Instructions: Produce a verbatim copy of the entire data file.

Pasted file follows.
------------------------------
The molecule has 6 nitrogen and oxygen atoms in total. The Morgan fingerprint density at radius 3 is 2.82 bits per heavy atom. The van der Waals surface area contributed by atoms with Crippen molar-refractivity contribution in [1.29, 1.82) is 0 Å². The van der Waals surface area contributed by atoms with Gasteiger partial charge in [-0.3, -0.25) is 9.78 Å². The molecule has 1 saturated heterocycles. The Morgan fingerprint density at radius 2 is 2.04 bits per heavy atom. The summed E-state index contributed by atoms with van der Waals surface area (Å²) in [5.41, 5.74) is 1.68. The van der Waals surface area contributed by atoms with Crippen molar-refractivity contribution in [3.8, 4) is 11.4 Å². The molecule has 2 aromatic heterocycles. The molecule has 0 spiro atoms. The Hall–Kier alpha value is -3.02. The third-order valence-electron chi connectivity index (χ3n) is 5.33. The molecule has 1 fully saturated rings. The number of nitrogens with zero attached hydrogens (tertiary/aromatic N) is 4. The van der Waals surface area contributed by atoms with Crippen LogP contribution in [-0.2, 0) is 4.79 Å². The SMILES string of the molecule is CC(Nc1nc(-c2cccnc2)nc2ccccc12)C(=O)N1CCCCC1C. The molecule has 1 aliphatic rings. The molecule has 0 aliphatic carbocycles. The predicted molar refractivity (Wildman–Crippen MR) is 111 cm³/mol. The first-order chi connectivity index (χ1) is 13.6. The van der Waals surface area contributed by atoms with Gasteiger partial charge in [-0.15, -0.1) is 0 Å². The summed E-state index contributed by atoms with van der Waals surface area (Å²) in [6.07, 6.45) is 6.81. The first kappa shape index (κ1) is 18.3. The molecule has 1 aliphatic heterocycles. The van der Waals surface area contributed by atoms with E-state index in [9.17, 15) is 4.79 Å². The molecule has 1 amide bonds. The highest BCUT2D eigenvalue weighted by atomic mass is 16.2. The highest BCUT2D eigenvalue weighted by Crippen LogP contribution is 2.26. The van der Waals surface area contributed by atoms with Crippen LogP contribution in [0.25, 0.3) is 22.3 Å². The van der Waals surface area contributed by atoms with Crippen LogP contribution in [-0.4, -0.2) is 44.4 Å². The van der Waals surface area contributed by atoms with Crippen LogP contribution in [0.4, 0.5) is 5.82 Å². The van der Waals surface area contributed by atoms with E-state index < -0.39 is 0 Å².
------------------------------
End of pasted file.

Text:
The molecule has 6 nitrogen and oxygen atoms in total. The Morgan fingerprint density at radius 3 is 2.82 bits per heavy atom. The van der Waals surface area contributed by atoms with Crippen molar-refractivity contribution in [1.29, 1.82) is 0 Å². The van der Waals surface area contributed by atoms with Gasteiger partial charge in [-0.3, -0.25) is 9.78 Å². The molecule has 1 saturated heterocycles. The Morgan fingerprint density at radius 2 is 2.04 bits per heavy atom. The summed E-state index contributed by atoms with van der Waals surface area (Å²) in [5.41, 5.74) is 1.68. The van der Waals surface area contributed by atoms with Crippen molar-refractivity contribution in [3.8, 4) is 11.4 Å². The molecule has 2 aromatic heterocycles. The molecule has 0 spiro atoms. The Hall–Kier alpha value is -3.02. The third-order valence-electron chi connectivity index (χ3n) is 5.33. The molecule has 1 fully saturated rings. The number of nitrogens with zero attached hydrogens (tertiary/aromatic N) is 4. The van der Waals surface area contributed by atoms with Crippen LogP contribution in [-0.2, 0) is 4.79 Å². The SMILES string of the molecule is CC(Nc1nc(-c2cccnc2)nc2ccccc12)C(=O)N1CCCCC1C. The molecule has 1 aliphatic rings. The molecule has 0 aliphatic carbocycles. The predicted molar refractivity (Wildman–Crippen MR) is 111 cm³/mol. The first-order chi connectivity index (χ1) is 13.6. The van der Waals surface area contributed by atoms with Gasteiger partial charge in [-0.15, -0.1) is 0 Å². The summed E-state index contributed by atoms with van der Waals surface area (Å²) in [6.07, 6.45) is 6.81. The first kappa shape index (κ1) is 18.3. The molecule has 1 aliphatic heterocycles. The van der Waals surface area contributed by atoms with E-state index in [9.17, 15) is 4.79 Å². The molecule has 1 amide bonds. The highest BCUT2D eigenvalue weighted by atomic mass is 16.2. The highest BCUT2D eigenvalue weighted by Crippen LogP contribution is 2.26. The van der Waals surface area contributed by atoms with Crippen LogP contribution in [0.25, 0.3) is 22.3 Å². The van der Waals surface area contributed by atoms with Crippen LogP contribution in [-0.4, -0.2) is 44.4 Å². The van der Waals surface area contributed by atoms with Crippen LogP contribution in [0.4, 0.5) is 5.82 Å². The van der Waals surface area contributed by atoms with E-state index < -0.39 is 0 Å².